Yes means yes

This week yielded an interesting insight into Portuguese culture. Here’s the background:

I teach Pilates in two locations, one to mostly British expats, and the other to mostly Portuguese nationals. My mostly Portuguese class fell on a holiday this Monday, so last week I asked the students if they wanted to have a class or not. Yes, they said. Great, I said, I’ll be there. But on Monday, two of the students who’d wanted a class did not show up.

When they appeared in class yesterday, they were genuinely surprised to learn that indeed there had been a class on Monday. Apparently, they hadn’t really believed me when I said I would teach on the holiday.

My wife confirms that this is a facet of Portuguese culture (though of course it cannot be generalized to all Portuguese). Verbal agreements don’t always mean much, especially when they involve setting dates or activities. Apparently, to make sure that everyone in the class knew that I really, truly meant it when I said I’d teach, I should have sent out an email confirmation.

I grew up in a culture where your word means something. If I say yes, I mean yes. (And of course, this can’t be generalized to all Americans either, or even all Oregonians.) The lack of belief in one’s word explains quite a few past interactions here, now that I think about it — such as the time we agreed to help a neighbor fence in her veranda. At the appointed hour we showed up at her door with screening and tools, and she wasn’t home. The next time she saw us, she made no apology nor even acknowledged her absence. She’d made the agreement, but either didn’t believe we meant it, or didn’t believe the agreement meant anything, or just didn’t care.

I can adapt to this, but it still leaves me scratching my head. How do people function when they don’t believe each other, or don’t keep their word? Isn’t that one of the basic foundations of a community?


About Fletcher DeLancey

Socialist heathen and Mac-using author of the Chronicles of Alsea, who enjoys pondering science, politics, well-honed satire (though sarcastic humor can work, too) and all things geeky.
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10 Responses to Yes means yes

  1. Lilaine says:

    That kind of behavior may be spread throughout the whole planet, I’m afraid.
    The lack of belief in one’s word often comes from having been deceived, or stood up, before, and then practice this ”sport” just because ..! The winner, at the end, is always the one who stay faithful to their good behavior.
    Keep on trying, and tant pis pour eux !, as I often say to myself.

  2. Well, being Portuguese, and an Algarvian at that, I can tell you that this characteristic positively absolutely drives me crazy. It has contributed to the loss of some friendships and my reaction to it has been on occasion so strong it led to some enemities as well.

    Not that it bothers me all that much, in truth. If I can’t trust people, how can I like them? What use are they to me? I can’t and they aren’t.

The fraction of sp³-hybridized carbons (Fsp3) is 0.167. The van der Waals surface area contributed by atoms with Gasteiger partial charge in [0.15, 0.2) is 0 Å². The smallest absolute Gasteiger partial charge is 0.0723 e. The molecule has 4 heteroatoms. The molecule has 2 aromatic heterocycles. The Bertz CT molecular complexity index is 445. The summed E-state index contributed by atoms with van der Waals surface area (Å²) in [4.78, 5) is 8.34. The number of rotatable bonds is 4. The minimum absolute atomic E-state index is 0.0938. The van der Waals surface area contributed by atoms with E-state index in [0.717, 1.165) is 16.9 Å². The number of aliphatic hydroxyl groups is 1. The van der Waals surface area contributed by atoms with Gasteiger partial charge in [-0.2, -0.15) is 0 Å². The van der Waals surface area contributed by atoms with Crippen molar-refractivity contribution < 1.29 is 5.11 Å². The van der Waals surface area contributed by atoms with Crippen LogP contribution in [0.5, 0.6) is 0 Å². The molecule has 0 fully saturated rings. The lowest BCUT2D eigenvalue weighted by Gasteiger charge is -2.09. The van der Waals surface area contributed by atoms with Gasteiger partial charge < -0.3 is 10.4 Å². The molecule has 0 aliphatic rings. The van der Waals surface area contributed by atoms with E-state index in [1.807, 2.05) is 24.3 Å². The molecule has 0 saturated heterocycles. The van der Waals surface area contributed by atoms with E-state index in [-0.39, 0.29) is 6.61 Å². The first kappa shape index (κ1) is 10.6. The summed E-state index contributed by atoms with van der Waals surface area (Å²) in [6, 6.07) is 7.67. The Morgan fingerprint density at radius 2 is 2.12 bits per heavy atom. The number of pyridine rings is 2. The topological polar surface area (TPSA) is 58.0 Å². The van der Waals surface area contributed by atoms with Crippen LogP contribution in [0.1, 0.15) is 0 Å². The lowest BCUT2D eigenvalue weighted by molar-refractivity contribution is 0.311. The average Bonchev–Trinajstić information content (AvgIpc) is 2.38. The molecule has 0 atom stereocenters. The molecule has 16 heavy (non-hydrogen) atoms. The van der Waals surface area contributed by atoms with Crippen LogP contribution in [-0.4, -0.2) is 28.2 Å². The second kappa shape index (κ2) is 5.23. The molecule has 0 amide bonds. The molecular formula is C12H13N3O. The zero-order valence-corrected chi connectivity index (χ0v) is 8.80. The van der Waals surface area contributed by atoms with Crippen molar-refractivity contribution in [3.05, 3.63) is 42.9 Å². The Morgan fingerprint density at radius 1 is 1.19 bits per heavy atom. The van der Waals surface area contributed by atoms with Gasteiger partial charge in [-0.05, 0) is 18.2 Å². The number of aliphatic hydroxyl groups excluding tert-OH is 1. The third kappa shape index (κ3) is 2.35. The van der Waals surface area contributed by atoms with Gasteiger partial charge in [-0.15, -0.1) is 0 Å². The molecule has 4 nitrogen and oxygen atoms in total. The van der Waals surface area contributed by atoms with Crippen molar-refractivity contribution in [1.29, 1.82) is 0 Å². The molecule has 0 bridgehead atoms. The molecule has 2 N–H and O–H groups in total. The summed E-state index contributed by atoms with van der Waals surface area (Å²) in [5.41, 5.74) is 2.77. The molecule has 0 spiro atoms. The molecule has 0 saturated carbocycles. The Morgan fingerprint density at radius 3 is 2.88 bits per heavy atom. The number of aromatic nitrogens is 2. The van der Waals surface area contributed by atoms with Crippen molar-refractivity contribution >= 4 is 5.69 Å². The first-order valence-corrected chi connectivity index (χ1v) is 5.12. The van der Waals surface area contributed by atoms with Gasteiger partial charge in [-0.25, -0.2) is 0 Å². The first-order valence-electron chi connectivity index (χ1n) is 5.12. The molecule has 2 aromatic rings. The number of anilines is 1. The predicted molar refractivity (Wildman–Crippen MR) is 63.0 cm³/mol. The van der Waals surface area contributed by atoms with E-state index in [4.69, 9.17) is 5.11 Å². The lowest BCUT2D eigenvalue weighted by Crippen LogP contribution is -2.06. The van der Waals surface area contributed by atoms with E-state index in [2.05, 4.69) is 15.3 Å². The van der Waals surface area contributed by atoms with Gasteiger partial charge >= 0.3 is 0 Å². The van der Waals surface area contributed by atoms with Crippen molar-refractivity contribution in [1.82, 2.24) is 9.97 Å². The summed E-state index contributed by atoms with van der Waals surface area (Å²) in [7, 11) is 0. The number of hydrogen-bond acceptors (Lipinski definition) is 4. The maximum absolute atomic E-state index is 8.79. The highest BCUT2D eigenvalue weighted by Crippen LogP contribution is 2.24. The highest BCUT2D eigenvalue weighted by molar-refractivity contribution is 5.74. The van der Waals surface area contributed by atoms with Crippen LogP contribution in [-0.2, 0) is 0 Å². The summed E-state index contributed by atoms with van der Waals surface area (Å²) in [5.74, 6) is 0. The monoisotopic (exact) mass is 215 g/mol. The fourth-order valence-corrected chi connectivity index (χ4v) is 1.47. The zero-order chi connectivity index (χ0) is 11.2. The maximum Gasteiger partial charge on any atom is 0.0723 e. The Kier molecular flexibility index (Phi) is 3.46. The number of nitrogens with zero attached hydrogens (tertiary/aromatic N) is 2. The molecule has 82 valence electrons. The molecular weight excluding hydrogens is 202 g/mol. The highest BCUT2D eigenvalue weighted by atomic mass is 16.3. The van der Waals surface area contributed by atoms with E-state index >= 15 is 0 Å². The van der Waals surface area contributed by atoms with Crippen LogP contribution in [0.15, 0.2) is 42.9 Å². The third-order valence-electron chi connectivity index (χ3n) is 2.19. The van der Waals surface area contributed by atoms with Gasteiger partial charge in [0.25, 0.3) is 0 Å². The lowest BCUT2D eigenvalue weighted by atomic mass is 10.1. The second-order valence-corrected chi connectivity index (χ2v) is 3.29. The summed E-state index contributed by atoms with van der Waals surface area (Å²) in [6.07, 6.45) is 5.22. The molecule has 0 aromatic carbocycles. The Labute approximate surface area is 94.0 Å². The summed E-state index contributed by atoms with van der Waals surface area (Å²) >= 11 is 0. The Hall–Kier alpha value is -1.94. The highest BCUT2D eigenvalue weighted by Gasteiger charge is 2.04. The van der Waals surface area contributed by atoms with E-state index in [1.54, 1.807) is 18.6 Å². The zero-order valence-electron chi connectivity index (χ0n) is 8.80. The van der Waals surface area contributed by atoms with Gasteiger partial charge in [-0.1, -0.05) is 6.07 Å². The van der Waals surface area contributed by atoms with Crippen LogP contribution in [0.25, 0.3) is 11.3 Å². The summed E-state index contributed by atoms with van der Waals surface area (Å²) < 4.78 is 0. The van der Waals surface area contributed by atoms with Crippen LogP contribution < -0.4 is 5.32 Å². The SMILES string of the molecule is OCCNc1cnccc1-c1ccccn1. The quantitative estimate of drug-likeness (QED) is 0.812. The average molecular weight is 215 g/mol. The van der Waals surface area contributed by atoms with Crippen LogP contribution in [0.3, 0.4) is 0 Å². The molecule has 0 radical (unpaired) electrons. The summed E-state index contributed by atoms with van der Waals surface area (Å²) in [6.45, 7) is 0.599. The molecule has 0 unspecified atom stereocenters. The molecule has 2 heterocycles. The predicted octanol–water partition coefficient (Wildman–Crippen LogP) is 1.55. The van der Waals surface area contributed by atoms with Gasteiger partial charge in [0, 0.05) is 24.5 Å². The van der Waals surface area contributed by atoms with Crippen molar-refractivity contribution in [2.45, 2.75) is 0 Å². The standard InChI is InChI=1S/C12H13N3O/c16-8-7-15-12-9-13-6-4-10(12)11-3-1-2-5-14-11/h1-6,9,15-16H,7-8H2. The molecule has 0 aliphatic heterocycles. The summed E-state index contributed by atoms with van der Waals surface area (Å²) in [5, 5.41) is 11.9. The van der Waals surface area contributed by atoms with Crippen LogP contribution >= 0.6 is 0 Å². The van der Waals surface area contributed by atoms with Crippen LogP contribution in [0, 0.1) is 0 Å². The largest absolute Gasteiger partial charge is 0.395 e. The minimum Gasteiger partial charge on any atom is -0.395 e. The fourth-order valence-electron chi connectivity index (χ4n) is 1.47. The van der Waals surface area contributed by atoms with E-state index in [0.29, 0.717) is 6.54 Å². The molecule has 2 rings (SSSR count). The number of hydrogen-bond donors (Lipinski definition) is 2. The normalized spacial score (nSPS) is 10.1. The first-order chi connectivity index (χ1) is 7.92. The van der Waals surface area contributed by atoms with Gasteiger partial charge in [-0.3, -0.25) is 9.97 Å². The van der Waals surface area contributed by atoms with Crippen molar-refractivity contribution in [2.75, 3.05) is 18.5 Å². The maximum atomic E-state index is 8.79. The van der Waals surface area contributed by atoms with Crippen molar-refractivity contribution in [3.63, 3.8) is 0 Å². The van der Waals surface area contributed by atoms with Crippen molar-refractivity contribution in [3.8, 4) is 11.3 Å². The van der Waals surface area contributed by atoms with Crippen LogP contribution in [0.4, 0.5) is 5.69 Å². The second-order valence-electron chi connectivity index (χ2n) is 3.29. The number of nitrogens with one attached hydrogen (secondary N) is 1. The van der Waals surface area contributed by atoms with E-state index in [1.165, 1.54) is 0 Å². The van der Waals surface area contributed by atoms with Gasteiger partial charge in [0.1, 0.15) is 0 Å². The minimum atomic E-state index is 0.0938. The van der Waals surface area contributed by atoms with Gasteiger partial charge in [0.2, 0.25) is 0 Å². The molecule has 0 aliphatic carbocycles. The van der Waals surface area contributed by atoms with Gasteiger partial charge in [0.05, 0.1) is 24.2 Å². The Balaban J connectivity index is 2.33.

3. fatima says:

    You are absolutly right. It happens all the time and we have to repeat the word twice so the one who listens really gets that we mean it! It’s a fault we have indeed.

  4. Jbrandao says:

    I hate it when people do that. If you say something, just DO it. If you change your mind later on, at least have the common courtesy to inform me.

    I also hate it when people are consistently late. It’s really really annoying.

  5. JMG says:

    You’ve got a point here, oregon expat. I’m sure there is a sociological explanation – one I don’t know.
    As for scratching your head, consider you left me scratching mine: I know a heck of a lot of people behaving like that, including some friends.

  6. Dusty says:

    People that actually live up to their word, and expect others to do the same are such a rarity that we almost think THEY are the ones with the problem. I can count on one hand the people that meet the “my word is my bond” litmus test. I go to great lengths of privation at times to meet my promises to others, knowing full well that I will not be able to expect the same in return. Is something wrong with us?

    • oregon expat says:

      No, but I think you and I, and others who keep their word, were raised by parents who espoused one overriding principle: Do unto others as you would have them do unto you. It’s surprising how few people live by that principle, despite its supposed importance to Western religious traditions.

  7. Algarve Fan says:

    Forget good and bad manners. There are only manners and either you have them or you don’t. In my culture, which is British, people of my generation were taught by their parents and schools to have manners. A failure of manners usually was accompanied by a sharp reminder of one’s social duty. Your word, once given, was sacrosanct. Nowadays, sadly, manners are sneered at as often as not. So, the answer Dusty’s question of whether something is wrong with us is yes and no – yes for those who lack manners and no for those who don’t. Personally, I shall continue to hold open doors for people and to keep my promises as best I can. I have no intention of lowering myself to the standards of the unmannered.

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